The White Family of Hutton

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The White Family of Hutton, Essex

 This information is taken from reliable historical sources, but we cannot take responsibility for the accuracy of this data.

Overview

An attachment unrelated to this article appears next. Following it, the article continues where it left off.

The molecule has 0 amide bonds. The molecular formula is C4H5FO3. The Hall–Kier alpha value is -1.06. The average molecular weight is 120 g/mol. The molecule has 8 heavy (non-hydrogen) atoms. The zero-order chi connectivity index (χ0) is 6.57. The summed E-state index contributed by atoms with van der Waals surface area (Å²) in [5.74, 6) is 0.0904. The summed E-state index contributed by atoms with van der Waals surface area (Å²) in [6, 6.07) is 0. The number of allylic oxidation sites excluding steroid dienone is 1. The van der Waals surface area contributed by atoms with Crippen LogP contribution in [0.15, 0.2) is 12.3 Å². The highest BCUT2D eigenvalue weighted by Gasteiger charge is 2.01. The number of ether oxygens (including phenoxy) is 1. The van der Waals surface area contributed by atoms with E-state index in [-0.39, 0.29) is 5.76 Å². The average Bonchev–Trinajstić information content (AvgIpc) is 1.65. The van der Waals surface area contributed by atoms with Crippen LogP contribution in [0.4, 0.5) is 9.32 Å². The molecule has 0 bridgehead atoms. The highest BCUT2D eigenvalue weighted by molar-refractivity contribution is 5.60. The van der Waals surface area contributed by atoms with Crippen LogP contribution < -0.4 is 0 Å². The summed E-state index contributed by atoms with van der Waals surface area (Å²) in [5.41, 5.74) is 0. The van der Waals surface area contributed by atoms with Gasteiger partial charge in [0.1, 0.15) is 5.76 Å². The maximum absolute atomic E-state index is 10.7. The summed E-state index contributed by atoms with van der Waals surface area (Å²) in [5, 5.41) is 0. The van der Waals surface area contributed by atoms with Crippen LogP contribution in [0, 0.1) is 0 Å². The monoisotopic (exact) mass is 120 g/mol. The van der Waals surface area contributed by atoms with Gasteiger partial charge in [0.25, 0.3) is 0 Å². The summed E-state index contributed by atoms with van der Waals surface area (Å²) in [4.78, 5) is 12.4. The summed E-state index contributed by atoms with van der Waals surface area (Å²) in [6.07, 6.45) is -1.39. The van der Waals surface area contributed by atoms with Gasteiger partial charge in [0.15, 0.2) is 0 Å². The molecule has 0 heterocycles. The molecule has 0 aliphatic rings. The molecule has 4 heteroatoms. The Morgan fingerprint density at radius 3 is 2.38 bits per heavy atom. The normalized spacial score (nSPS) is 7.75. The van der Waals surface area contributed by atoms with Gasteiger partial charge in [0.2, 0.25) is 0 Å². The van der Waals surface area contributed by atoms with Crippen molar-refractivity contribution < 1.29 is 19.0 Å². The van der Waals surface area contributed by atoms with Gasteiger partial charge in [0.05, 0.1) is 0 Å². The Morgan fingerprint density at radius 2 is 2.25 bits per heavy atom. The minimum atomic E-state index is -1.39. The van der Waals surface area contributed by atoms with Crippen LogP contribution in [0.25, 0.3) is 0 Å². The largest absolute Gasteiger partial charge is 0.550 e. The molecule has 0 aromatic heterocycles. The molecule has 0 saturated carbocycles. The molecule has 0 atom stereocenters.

The Whites were a distinguished family whose descendants included Gilbert White of Selbourne, the naturalist.  To be Mayor of the Staple at Calais was high office, sometimes given to royalty.  Like their friends the Petres they retained their adherence to the Catholic Church, which presumably explains the emigration of various members to the Americas in the 1600’s.  The first Richard White, living then in Runwell, had the manor of Hutton after Jerome Weston; he married locally, a Tyrell related to the Petres; one of their daughters, Susan, married the Clarencieux King of Arms and became lady in waiting to Princess Mary, officiated at her coronation and was present with a jewel box by Philip of Spain for her efforts at the wedding in Winchester of the couple after Mary had been crowned.  At Mary’s death she fled in exile to France.  Her nephew George is the main benefactor for Hutton’s charities.